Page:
Regarding the occurrence of different types of CAs in the study period, musculoskeletal, nervous and circulatory system CAs were most frequent. Table 3 shows a statistically significant increase in the occurrence of circulatory system malformations with an annual rate of change of 0.74 percentage points (95%CI 0.41-1.47); genitourinary systems, with 0.17 percentage points (95%CI 0.10-0.24); and digestive systems, with 0.11 percentage points (95%CI 0.02-0.20). In the same period, a decrease of 0.37 percentage points (95%CI -0.64; -0.10) was observed in CAs classified as other types (chromosomal abnormalities, hemangiomas, lymphangiomas, congenital ichthyosis, epidermolysis bullosa and lymphedema hereditary, among others); 0.33 percentage points in the musculoskeletal system (95%CI -0.62; -0.04); and 0.13 percentage points (95%CI -0.23; -0.03) in the cleft lip and palate (Table 3). There was no change in the mean rate for CAs of the nervous system (-0.21 percentage points, 95%CI -0.65-0.24).

Table 3.
Annual variation rate for types of congenital anomalies, Rio Grande do Sul, Brazil, 2005 to 2014 (n = 1,386,803).

DISCUSSION

This study analyzed the temporal variation of CAs in Rio Grande do Sul and identified its associated factors. In the period from 2005 to 2014, the average CA rate was 0.92% (12,818 NB), which represented an increase from the rate of 0.81% (6,236 NB) observed between 2001 and 2005 by another study performed in the same state1111. Telles JAB, Schüler-Faccini L. Defeitos congênitos no Rio Grande do Sul: diagnóstico ultrassonográfico pelo estudo morfológico fetal. Rev AMRIGS 2010; 54(4): 421-6..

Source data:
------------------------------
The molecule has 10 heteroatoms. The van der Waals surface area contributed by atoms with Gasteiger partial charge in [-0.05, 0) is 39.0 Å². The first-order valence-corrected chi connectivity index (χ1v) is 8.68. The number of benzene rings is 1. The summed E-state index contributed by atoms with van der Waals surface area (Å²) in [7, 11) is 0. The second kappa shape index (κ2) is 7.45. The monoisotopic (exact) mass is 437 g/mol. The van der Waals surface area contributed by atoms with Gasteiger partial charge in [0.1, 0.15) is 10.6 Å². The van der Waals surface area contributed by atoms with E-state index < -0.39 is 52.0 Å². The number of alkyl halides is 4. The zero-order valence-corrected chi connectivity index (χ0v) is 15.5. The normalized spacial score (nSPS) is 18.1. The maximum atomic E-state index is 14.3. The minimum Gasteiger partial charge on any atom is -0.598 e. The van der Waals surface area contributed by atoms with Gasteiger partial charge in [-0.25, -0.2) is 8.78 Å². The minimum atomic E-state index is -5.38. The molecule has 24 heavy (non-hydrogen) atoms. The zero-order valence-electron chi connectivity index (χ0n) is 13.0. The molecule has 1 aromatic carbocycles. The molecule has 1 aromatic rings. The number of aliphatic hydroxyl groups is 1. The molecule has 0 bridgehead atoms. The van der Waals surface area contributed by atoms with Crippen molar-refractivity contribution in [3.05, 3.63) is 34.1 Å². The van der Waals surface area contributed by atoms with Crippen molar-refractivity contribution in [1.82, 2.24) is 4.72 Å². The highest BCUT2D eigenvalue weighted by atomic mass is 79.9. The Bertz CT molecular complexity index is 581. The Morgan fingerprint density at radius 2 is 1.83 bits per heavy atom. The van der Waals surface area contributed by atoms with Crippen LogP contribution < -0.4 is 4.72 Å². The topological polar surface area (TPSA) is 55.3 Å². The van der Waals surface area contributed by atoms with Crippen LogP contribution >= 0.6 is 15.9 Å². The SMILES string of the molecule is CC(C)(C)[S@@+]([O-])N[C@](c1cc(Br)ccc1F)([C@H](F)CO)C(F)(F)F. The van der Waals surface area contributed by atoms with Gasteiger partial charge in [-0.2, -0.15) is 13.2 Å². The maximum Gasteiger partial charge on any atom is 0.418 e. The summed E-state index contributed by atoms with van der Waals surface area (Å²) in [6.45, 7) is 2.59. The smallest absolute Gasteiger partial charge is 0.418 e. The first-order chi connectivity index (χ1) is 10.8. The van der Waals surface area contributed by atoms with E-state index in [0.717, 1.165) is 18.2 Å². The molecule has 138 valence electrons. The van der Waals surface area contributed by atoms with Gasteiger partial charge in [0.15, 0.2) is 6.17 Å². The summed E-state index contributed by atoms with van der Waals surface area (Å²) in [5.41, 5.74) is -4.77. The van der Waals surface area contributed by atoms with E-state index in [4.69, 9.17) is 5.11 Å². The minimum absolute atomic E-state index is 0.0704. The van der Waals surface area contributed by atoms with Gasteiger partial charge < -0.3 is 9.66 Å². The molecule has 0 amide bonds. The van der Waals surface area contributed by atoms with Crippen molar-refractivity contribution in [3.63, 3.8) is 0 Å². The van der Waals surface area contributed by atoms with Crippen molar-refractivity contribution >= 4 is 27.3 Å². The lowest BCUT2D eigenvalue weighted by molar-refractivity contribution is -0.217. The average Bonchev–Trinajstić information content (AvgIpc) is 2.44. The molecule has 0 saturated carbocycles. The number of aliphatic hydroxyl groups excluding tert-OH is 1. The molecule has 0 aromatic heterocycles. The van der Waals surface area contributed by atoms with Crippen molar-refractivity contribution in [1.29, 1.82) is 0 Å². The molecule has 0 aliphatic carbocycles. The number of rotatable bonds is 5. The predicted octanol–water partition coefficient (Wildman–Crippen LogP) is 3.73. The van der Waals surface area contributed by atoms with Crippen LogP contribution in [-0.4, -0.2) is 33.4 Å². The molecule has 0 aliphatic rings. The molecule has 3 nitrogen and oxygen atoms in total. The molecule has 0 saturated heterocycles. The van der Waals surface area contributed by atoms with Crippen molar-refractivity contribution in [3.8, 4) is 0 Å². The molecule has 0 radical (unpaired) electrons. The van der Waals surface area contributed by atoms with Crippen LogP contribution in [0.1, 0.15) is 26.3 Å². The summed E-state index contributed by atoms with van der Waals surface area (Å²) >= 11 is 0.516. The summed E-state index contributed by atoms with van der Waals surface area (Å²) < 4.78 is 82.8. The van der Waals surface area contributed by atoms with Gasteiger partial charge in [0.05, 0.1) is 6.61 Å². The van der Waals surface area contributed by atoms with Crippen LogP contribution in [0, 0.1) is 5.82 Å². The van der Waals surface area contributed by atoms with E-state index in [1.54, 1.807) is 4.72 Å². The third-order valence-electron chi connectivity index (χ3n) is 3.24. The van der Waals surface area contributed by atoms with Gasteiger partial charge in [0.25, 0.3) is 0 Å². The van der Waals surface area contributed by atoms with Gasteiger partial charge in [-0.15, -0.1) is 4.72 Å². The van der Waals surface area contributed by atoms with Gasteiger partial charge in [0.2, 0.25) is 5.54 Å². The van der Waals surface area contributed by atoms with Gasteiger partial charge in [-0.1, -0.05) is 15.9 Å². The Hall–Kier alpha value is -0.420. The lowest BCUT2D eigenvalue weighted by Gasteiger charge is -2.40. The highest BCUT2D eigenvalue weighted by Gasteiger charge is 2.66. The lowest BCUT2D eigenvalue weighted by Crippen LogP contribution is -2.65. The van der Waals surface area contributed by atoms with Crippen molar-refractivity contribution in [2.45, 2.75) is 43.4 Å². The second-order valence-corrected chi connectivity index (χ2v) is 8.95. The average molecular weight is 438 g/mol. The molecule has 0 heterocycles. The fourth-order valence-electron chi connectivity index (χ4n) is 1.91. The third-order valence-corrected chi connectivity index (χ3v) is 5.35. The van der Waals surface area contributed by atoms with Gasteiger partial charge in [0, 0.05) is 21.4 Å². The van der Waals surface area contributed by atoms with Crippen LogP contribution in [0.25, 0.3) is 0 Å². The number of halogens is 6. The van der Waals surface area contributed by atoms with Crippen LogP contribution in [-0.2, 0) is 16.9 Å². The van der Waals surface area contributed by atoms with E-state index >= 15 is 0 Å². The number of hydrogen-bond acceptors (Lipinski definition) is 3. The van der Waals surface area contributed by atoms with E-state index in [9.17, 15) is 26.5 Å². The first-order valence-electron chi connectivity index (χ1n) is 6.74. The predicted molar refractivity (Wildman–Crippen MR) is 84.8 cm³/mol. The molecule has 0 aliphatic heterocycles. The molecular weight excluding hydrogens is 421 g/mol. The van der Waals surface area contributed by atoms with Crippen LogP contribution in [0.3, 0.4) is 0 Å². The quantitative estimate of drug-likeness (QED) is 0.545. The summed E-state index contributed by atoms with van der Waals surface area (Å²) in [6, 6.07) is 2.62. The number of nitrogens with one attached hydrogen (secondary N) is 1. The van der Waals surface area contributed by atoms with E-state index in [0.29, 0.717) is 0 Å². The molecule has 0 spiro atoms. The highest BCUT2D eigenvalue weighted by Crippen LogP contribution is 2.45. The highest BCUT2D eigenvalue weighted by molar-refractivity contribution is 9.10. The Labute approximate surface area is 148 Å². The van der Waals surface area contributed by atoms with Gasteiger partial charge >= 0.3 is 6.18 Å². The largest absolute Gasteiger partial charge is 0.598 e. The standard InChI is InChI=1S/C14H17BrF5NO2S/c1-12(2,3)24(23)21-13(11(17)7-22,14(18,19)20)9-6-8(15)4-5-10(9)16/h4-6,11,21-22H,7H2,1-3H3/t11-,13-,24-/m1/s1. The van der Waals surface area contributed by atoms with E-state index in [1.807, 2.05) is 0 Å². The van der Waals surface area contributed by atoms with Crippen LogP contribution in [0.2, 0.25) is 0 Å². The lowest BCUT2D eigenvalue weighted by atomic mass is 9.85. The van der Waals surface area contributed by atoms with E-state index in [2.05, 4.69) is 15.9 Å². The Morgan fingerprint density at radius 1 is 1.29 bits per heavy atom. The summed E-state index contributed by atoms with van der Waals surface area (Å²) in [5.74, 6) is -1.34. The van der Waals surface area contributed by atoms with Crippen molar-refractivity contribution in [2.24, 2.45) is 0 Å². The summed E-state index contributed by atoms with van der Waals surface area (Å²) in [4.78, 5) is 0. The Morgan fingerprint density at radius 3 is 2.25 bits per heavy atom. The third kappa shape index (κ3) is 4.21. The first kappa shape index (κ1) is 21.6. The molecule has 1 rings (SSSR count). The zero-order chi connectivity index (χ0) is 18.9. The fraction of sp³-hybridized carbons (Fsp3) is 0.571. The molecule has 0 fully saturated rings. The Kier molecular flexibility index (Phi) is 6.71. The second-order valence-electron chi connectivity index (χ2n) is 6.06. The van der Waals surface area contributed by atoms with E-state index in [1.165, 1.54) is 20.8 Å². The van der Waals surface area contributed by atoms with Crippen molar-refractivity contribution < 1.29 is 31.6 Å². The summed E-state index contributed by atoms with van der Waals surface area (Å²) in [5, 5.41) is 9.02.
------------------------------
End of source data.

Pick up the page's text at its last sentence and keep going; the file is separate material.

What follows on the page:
The data from the present study show higher CA rates among mothers aged 40 and over, with black or brown skin color, and who performed less than three prenatal appointments. Among these risk factors, advanced age stands out because of its recognized importance in the context of CA, particularly Down syndrome1414. Cabral-Oliveira FC, Albuquerque LC, São Paulo C, Lacerda AM, Fortuna FN, Farias S, et al. Defeitos Congênitos - Tópicos relevantes. Gaz Méd Bahia 2006; 76 (Supl. 3): S32-9..

A study carried out in Chile, between 1970 and 2005, showed similar data to that found in the State of RS. There were higher rates of CAs2020. Nazer JH, Cifuentes LO, Águila AR, Ureta PL, Bello MPP, Correa FC, et al. Edad materna y malformaciones congénitas. Un registro de 35 años. 1970-2005. Rev Méd Chile 2007; 135(11): 1463-9. http://dx.doi.org/10.4067/S0034-98872007001100014
http://dx.doi.org/10.4067/S0034-98872007...
in the maternal age groups between 40 and 44 years (11.9%) and over 45 years (20.0%). In Portugal, the National Registry of Congenital Anomalies reported 11,502 cases of CAs between 2000 and 2010, with the highest occurrence in the 40+ age group: rates of 228.52 per 10,000 live births in the group of mothers above 40, and 366.13 per 10,000 live births in the group of mothers between 45 and 49 years of age2121. Portugal. Ministério da Saúde. Instituto Nacional de Saúde Doutor Ricardo Jorge. Registo Nacional de Anomalias Congénitas: 11 anos de vigilância em Portugal [Internet]. Lisboa: Instituto Nacional de Saúde Doutor Ricardo Jorge; 2015 [acessado em 20 nov. 2016]. 74 p. Disponível em: Disponível em: http://hdl.handle.net/10400.18/2575
http://hdl.handle.net/10400.18/2575...
.

In this study, the number of prenatal appointments and schooling levels were associated with higher incidence of CAs. The Prais-Winsten analysis showed a growing annual trend in the CA rate of the group of mothers with no schooling until that of those with 11 years of schooling.